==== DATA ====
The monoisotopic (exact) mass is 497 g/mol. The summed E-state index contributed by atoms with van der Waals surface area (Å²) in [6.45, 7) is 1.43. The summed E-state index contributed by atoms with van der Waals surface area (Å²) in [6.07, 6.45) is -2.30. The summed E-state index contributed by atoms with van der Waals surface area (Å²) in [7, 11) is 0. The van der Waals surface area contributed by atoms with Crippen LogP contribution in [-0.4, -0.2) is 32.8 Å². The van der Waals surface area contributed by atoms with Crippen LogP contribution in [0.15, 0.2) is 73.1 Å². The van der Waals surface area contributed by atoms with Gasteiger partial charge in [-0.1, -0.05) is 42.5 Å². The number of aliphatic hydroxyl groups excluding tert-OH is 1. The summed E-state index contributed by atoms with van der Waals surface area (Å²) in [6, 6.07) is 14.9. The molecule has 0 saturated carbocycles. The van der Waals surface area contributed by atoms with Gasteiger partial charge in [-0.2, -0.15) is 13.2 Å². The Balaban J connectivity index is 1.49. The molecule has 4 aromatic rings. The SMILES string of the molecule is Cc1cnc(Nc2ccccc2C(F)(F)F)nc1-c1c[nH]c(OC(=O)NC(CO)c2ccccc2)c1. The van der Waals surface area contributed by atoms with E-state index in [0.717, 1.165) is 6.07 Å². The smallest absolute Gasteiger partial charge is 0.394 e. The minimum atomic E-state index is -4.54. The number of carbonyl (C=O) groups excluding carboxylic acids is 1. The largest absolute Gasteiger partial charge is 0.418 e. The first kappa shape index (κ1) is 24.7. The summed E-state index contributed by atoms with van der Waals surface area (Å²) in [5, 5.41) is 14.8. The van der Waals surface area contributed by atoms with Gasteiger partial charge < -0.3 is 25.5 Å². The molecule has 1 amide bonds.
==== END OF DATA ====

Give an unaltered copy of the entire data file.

The monoisotopic (exact) mass is 497 g/mol. The summed E-state index contributed by atoms with van der Waals surface area (Å²) in [6.45, 7) is 1.43. The summed E-state index contributed by atoms with van der Waals surface area (Å²) in [6.07, 6.45) is -2.30. The summed E-state index contributed by atoms with van der Waals surface area (Å²) in [7, 11) is 0. The van der Waals surface area contributed by atoms with Crippen LogP contribution in [-0.4, -0.2) is 32.8 Å². The van der Waals surface area contributed by atoms with Crippen LogP contribution in [0.15, 0.2) is 73.1 Å². The van der Waals surface area contributed by atoms with Gasteiger partial charge in [-0.1, -0.05) is 42.5 Å². The number of aliphatic hydroxyl groups excluding tert-OH is 1. The summed E-state index contributed by atoms with van der Waals surface area (Å²) in [6, 6.07) is 14.9. The molecule has 0 saturated carbocycles. The van der Waals surface area contributed by atoms with Gasteiger partial charge in [-0.2, -0.15) is 13.2 Å². The Balaban J connectivity index is 1.49. The molecule has 4 aromatic rings. The SMILES string of the molecule is Cc1cnc(Nc2ccccc2C(F)(F)F)nc1-c1c[nH]c(OC(=O)NC(CO)c2ccccc2)c1. The van der Waals surface area contributed by atoms with E-state index in [0.717, 1.165) is 6.07 Å². The smallest absolute Gasteiger partial charge is 0.394 e. The minimum atomic E-state index is -4.54. The number of carbonyl (C=O) groups excluding carboxylic acids is 1. The largest absolute Gasteiger partial charge is 0.418 e. The first kappa shape index (κ1) is 24.7. The summed E-state index contributed by atoms with van der Waals surface area (Å²) in [5, 5.41) is 14.8. The van der Waals surface area contributed by atoms with Gasteiger partial charge < -0.3 is 25.5 Å². The molecule has 1 amide bonds.